Fancy Guppies make Colorful Pets for your Aquarium
As with many animal species, the male Fancy Guppies are more
beautiful than the female Fancy Guppies. Males come in a large
variety of bright colors, like red, gold, black, blue and green-
while females tend to only have gray or tan colors. These fish
look most beautiful in aquariums when you have several of them
to swim together.
Fancy Guppies like warmer aquarium waters. You should keep
your temperature set between 78 and 82 degrees Fahrenheit, and
consider adding a tablespoon of aquarium salt per 5 gallons of
water in the tank. Most livebearers Guppies fair better with
the salt added.
While Fancy Guppies can survive on just floating flake food and
freeze dried bloodworms, they will become stronger and hardier
if fed some frozen brine shrimp or Black Worms from time to
When you put Fancy Guppies into your aquarium, you’ll want to
keep twice as many females as male Fancy Guppies. You can add
other fish that are compatible, including Small Tetras (Neons),
Honey Gourami, Cory Catfish, Glass Fish, African Dwarf Frogs and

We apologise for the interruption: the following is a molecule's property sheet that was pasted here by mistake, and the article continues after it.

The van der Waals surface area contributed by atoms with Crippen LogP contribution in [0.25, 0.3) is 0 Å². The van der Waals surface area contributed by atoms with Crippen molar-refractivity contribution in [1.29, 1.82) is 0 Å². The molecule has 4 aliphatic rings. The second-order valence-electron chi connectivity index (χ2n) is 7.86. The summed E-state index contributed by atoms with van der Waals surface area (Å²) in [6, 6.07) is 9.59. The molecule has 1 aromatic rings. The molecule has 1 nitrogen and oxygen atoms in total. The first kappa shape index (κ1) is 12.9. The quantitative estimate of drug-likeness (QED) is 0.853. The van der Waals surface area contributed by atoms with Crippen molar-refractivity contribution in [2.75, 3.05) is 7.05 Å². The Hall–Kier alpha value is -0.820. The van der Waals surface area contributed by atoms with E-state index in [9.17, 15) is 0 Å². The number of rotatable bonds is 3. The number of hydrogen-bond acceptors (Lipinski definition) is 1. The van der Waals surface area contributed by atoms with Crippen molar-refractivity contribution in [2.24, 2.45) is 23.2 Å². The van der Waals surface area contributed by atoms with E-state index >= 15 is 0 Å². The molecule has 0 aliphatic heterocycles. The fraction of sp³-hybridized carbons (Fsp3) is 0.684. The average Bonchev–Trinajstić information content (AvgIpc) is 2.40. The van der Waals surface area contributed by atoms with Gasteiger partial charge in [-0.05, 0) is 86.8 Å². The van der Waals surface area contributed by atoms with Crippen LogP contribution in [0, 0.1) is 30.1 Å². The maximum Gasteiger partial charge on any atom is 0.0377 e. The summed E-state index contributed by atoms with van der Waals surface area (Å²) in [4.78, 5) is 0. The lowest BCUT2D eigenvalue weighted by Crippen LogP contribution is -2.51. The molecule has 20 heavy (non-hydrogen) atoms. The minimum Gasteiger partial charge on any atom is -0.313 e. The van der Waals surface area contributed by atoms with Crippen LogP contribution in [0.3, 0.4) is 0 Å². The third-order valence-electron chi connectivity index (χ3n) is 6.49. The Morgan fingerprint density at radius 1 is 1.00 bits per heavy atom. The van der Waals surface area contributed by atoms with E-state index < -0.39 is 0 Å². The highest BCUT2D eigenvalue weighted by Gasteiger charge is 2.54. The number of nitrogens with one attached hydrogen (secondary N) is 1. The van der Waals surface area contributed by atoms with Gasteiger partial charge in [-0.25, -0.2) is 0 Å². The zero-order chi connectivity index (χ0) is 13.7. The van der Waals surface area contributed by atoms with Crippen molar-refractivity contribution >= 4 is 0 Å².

Many stores will try to sell Mollies and Guppies together, but
most of the larger Mollies will attack Guppies and are not
really compatible in an aquarium together.
You do not want to keep Swordtails and Platies in a tank with
Fancy Guppies, either. They just do not get along. Guppies
should be placed into aquariums with smaller tank mates.
Fancy Guppies have a short lifespan of about 3 years. The
males grow to be about 2”, and females will grow a little
longer at an average of 2.5” long. Sometimes Fancy Guppies
will have a longer lifespan with outstanding aquarium care, and
there are even instances where the fish have gotten bigger than
their average sizes.
When acclimating your guppies to the fish tank, be sure to
float the bag they came in, in your fish tank water for 20
minutes then slowly introduce some of the fish tank water into
the bag -little by little before releasing them into the tank.
This will give your new fish the chance to adapt slowly to it's
Lee Dobbins writes for
where you can learn more about
keeping a fish tank including which freshwater tropical fish
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